If you are seeking medical care in Thousand Oaks, Los Robles Hospital & Medical Center can cater to the needs of your whole family with emergency care, maternity services, and surgical care. To find resources that will help you manage your family’s healthcare, visit our website or call our Consult-A-Nurse healthcare referral line at (877) 888-5746.
While the emergency room at Los Robles Hospital strives to maintain low wait times and a higher standard of care, there are steps that patients can take to further reduce wait times and streamline the process of receiving care. With the following strategies, you can be sure that your ER visit will go smoothly, even if you have special concerns with your medical care.
Use medical alert jewelry
Medical alert jewelry can be lifesaving, since it will indicate to paramedics and ER staff that you have specific allergies or health conditions that may influence the outcome of your care. If, for example, you have an allergy to a specific medication, a medical alert bracelet or necklace could communicate this information even in situations where you are unconscious or unable to speak.
Keep an I-C-E card
Even if you do not have any known allergies or conditions that will pose a risk in your care, and in-case-of-emergency card can be very helpful when you are taken to the ER. This card should contain your personal information along with your height and weight and the number of your preferred emergency contact. An I-C-E card can easily be kept in your purse or wallet, and it might prove very helpful when you need to be brought to the ER by ambulance after an accident or sudden health emergency.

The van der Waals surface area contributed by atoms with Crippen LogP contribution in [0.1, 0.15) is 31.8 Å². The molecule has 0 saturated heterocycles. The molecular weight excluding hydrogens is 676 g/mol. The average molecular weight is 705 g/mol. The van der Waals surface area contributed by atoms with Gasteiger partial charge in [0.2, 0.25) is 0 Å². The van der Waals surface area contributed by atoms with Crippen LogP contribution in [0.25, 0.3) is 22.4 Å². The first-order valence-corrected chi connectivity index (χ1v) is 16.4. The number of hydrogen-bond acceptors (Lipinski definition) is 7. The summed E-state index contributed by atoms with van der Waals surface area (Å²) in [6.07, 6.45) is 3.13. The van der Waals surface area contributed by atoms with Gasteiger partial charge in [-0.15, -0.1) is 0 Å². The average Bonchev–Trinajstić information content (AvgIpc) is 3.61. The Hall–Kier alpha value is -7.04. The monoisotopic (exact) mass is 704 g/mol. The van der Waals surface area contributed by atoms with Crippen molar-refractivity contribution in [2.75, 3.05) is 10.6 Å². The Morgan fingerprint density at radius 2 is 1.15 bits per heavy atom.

Answer all triage questions honestly and concisely
When you are conscious and well enough to walk in to the ER, you will go through triage, which will determine the severity of your case and facilitate immediate treatments for certain conditions. The triage nurse may ask a series of questions to assess your care needs, so it is important to be honest when answering these questions. Using simple, direct language will ensure the clearest communication and prompt service at the ER.
To hear current wait times for Los Robles Hospital’s emergency room, call our Consult-A-Nurse healthcare referral line at (877) 888-5746. You can also visit us on our website for a wealth of healthcare resources for the whole family.